Many people who I coach share with me their desire to become CIOs.
This often reminds me of a conversation I once had with an employee at Pfizer. I asked him what he wanted to do next in his career and he stated that he wanted my job. After a thorough conversation, we established that he wanted my office and my paycheck but didn't actually want my job.
For those of you who do aspire to the position of CIO, here are some competencies for you to think about acquiring. These are the key skills I use when working with my executive coaching clients to acquire and enhance.
The first is learning how to manage through influence. Even the most successful and powerful CIOs often have to drive an agenda not through direct control or authority but through their ability to get other leaders to see the value in aligning with their vision and approach. You can't force people to do what you want. You have to motivate them to want to do it on their own terms.
A second key competency is relationship management. There's an old axiom that states that people don't care how much you know until they know how much you care. In establishing strategic relationships, it's imperative that the people you engage know that you have their best interests at heart. Human nature makes us want to focus on our own agenda. Outstanding relationship managers focus on other people's needs and objectives understanding that helping others succeed is the key to personal success.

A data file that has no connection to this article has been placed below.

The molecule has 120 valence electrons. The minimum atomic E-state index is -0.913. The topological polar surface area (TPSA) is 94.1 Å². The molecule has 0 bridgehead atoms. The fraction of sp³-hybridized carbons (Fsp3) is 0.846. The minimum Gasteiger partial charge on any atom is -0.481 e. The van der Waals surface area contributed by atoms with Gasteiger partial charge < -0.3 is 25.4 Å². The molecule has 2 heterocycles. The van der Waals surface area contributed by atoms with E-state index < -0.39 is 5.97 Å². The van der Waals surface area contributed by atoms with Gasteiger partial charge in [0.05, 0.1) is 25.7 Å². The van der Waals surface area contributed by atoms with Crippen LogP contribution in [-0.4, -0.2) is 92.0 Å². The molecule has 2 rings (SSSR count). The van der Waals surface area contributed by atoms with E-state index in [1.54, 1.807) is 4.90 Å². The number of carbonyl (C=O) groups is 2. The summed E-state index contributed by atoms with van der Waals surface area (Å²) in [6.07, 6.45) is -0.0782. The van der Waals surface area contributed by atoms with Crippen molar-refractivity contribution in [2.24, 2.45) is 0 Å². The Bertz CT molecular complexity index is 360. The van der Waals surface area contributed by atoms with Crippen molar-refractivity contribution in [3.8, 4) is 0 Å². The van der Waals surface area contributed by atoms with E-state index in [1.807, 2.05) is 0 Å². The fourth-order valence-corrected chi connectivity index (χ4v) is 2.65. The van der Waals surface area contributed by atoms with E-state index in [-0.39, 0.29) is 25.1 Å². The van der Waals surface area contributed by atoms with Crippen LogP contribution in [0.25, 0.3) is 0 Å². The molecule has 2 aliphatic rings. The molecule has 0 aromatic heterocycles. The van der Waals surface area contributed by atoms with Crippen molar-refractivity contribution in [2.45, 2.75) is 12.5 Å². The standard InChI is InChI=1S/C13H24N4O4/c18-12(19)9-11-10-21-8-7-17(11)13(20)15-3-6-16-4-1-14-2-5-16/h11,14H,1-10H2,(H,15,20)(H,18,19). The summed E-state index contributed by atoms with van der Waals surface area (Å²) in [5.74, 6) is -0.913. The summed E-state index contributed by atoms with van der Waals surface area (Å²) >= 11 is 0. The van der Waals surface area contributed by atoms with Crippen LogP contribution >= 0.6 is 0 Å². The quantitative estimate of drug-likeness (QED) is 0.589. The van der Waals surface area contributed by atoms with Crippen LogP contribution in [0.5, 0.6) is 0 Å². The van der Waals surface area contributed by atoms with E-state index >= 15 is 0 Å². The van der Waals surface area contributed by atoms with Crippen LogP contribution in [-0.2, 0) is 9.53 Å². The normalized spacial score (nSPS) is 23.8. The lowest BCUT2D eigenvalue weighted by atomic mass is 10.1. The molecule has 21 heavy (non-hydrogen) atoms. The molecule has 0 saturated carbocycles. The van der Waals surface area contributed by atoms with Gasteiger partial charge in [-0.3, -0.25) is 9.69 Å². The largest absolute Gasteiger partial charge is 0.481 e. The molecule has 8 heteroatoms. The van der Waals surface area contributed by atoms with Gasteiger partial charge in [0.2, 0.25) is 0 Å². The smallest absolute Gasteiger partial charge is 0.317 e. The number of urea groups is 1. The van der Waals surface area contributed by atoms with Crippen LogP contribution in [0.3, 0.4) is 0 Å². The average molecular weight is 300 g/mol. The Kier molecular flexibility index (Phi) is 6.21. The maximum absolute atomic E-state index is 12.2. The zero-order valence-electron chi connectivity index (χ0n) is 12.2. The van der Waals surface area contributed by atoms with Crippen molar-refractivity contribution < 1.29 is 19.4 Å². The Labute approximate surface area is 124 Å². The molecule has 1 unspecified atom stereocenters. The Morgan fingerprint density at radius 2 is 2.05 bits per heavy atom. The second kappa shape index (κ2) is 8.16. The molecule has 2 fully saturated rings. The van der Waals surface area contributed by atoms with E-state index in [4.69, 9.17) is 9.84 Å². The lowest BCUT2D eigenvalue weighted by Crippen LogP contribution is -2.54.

Communication is another core competency of an effective executive. Being able to articulate ideas in a way that people understand and that resonates with them is critical. Too many IT executives have not developed the skill of clear, forthright, and honest communication. Most of them speak the language of the IT department with its jargon and "geek speak." If you want to be a CIO, it's time to learn a new language.
Learning how to develop partnerships is another key competency. Getting people aligned around a common vision and mission and making them partners in your efforts as opposed to “employees” or “vendors” can mean the difference from getting solid results to accomplishing transformative change.
Marketing is another important skill. Many IT executives roll their eyes when I discuss marketing. But the reality is that you need to be effective in articulating a value proposition that gets people excited. People make decisions for emotional reasons as much (or more) than they do for logical reasons. Educating people as to the personal value they can glean from what you are trying to accomplish and getting them excited about taking that journey with you is critical. Marketing is not a dirty word but a critical skill.
As a CIO, you need to also develop a personal brand that resonates with your community. What is your brand? What are you known for? What adjectives would people use to describe you? What's the gap between how you are currently perceived and how you aspire to be perceived?
You also need to shift your focus from technology to business outcomes. Granted, we need to understand how to manage and deploy technology, but we need to do so with business outcomes in mind. Too many IT executives fall in love with technology for technology's sake. It's all about the business.
There are plenty of other skills you'll need, but this is an excellent start. What would you add to the list? And what are your biggest weaknesses on the list? Maybe we can put our heads together on how to help all of us be better leaders.